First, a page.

Like Marshallese speakers at the eastern end of Micronesia, Yapese speakers at the western end seem to be resistant to spelling reforms designed by outside linguists.
The most recent Yapese Bible orthography makes do with only 5 vowels, but writes all the consonants. However, it spells glottal stop inconsistently. A glottal stop is implicit between any two adjacent vowels in a word, as in gaar ‘to say’, which has two syllables with a glottal stop in between. People used to use the same device to indicate final glottals, as in pii ‘to give’, but the most recent Bible orthography now writes the final glottal with an apostrophe, thus pi’. Except on a handful of grammatical forms, like u ‘at’, i ‘he, she, it’, glottal stops are predictable on words written with initial vowels, just as they are in English or German, so the Bible orthography doesn’t write them at all.
In the new orthography, however, the glottal stop is everywhere spelled with a q, and resistance to the new orthography centers on “that damn q” in new spellings like Waqab ‘Yap’, girdiiq ‘people’, qarcheaq ‘bird, bat’, and even Qapriil ‘April’ and Qaawguust ‘August’. (Imagine German Qach, du lieber Qaugustine!)
The decision to use q in place of the apostrophe for glottal stop was motivated by the fact that the apostrophe was already used to indicate a glottalized release on consonants. Yapese, like Navajo, has a whole series of glottalized consonants in addition to plain equivalents in initial, medial, and final position within the word, thus:
p, t, k vs. p’, t’, k’
m, n, ng vs. m’, n’, ng’
f, th, vs. f’, th’
l, y, w vs. l’, y’, w’
So, in theory, it is possible that rung’ag ‘to hear’ might be ambiguous between rung+’ag and the nonexistent forms *ru+ng’ag or *rung’+ag. In practice, this seems to be an awfully weak justification for introducing “that damn q.”
Writing more vowel distinctions, on the other hand, seems well motivated. Yapese distinguishes among 8 long vowels, with a further possibility of 8 short vowels–although length is partially predictable from the position of the vowel in the word. All eight long vowels show up in the following minimal octet, so convenient for linguistic analysis: miil ‘to run’, meel ‘sail rope’, meal [æ] ‘rotten’, mael [a] ‘war’, maal [a] ‘taro type’, mool ‘to sleep’, moel ‘adze handle’, muul ‘to fall’. Using digraphs to write vowels, of course, precludes the old reliance on adjacent vowels to indicate glottal stop.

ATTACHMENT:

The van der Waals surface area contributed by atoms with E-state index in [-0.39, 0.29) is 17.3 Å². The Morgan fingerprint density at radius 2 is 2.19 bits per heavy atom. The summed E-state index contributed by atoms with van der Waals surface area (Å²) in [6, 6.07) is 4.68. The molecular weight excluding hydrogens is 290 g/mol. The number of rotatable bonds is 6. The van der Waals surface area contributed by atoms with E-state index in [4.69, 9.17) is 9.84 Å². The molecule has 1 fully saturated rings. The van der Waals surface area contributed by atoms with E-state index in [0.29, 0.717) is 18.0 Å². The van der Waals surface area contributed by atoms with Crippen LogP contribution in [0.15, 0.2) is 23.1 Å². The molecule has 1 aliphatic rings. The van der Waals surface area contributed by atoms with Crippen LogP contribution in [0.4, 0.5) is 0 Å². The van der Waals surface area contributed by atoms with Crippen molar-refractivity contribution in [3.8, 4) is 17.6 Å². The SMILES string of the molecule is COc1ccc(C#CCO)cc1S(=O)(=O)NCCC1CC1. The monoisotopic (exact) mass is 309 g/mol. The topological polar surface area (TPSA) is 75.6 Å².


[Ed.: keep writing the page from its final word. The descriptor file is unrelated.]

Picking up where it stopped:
Examples of the old and new renditions of the most common greeting exchange follows.
- ‘Where are you going?’
Old: Ngam man ngan
New: Nga mu maen ngaan
- ‘I’m (just) going over there’
Old: Nggu wan ngaram
New: Ngu gu waen nga raam
The Pacific Area Language Materials website gives a sample of what the Japanese story Momotaro looks like in the new orthography. Look at all those paragraphs beginning with Q, especially on Qeree ‘and then’, which in the Bible is written Ere.
Once again, a socially optimal orthography in actual use can get by with even fewer alphabetic distinctions than a linguist might desire for the purpose of distinguishing each word in isolation from the sentential, semantic, and social context in which those words are normally used. A simpler, underspecified writing system would allow more Yapese to write their own language without having to run everything by someone with sufficient linguistic training to understand the New Orthography. It would take literacy out of the hands of experts and give it back to the people who need it most.
SOURCES: John Thayer Jensen, Yapese Reference Grammar (Hawai‘i, 1977; out of print) and Yapese-English Dictionary (Hawai‘i, 1977; out of print); Thin Rok Got nib Thothup [‘Word of God that’s Holy’ = the Bible].